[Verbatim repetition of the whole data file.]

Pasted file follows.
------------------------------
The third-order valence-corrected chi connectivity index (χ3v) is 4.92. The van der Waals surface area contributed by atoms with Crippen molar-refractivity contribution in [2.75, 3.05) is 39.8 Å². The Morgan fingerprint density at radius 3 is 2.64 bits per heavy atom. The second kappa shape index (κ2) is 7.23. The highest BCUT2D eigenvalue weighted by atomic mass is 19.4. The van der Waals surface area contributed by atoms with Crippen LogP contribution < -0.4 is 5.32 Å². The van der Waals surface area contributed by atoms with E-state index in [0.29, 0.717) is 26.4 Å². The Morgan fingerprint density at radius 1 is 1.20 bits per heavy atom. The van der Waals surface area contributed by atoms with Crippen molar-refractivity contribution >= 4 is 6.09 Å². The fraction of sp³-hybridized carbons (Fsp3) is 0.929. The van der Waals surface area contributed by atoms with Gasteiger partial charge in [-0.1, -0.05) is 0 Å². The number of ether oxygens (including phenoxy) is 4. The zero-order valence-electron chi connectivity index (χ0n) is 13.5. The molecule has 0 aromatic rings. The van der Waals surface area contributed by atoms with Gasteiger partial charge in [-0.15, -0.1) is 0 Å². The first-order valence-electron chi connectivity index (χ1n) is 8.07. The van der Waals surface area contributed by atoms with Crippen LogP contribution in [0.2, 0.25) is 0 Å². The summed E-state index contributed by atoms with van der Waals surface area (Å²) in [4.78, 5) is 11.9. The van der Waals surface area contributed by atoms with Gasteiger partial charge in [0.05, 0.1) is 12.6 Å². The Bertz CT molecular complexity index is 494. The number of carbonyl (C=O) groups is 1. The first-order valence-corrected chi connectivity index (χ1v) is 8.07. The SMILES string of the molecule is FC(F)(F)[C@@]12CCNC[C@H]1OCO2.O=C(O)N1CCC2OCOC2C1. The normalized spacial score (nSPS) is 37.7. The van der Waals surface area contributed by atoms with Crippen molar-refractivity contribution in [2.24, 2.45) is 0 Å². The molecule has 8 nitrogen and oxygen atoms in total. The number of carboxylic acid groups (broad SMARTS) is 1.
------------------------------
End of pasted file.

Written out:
The third-order valence-corrected chi connectivity index (χ3v) is 4.92. The van der Waals surface area contributed by atoms with Crippen molar-refractivity contribution in [2.75, 3.05) is 39.8 Å². The Morgan fingerprint density at radius 3 is 2.64 bits per heavy atom. The second kappa shape index (κ2) is 7.23. The highest BCUT2D eigenvalue weighted by atomic mass is 19.4. The van der Waals surface area contributed by atoms with Crippen LogP contribution < -0.4 is 5.32 Å². The van der Waals surface area contributed by atoms with E-state index in [0.29, 0.717) is 26.4 Å². The Morgan fingerprint density at radius 1 is 1.20 bits per heavy atom. The van der Waals surface area contributed by atoms with Crippen molar-refractivity contribution >= 4 is 6.09 Å². The fraction of sp³-hybridized carbons (Fsp3) is 0.929. The van der Waals surface area contributed by atoms with Gasteiger partial charge in [-0.1, -0.05) is 0 Å². The number of ether oxygens (including phenoxy) is 4. The zero-order valence-electron chi connectivity index (χ0n) is 13.5. The molecule has 0 aromatic rings. The van der Waals surface area contributed by atoms with Gasteiger partial charge in [-0.15, -0.1) is 0 Å². The first-order valence-electron chi connectivity index (χ1n) is 8.07. The van der Waals surface area contributed by atoms with Crippen LogP contribution in [0.2, 0.25) is 0 Å². The summed E-state index contributed by atoms with van der Waals surface area (Å²) in [4.78, 5) is 11.9. The van der Waals surface area contributed by atoms with Gasteiger partial charge in [0.05, 0.1) is 12.6 Å². The Bertz CT molecular complexity index is 494. The number of carbonyl (C=O) groups is 1. The first-order valence-corrected chi connectivity index (χ1v) is 8.07. The SMILES string of the molecule is FC(F)(F)[C@@]12CCNC[C@H]1OCO2.O=C(O)N1CCC2OCOC2C1. The normalized spacial score (nSPS) is 37.7. The van der Waals surface area contributed by atoms with Crippen molar-refractivity contribution in [2.24, 2.45) is 0 Å². The molecule has 8 nitrogen and oxygen atoms in total. The number of carboxylic acid groups (broad SMARTS) is 1.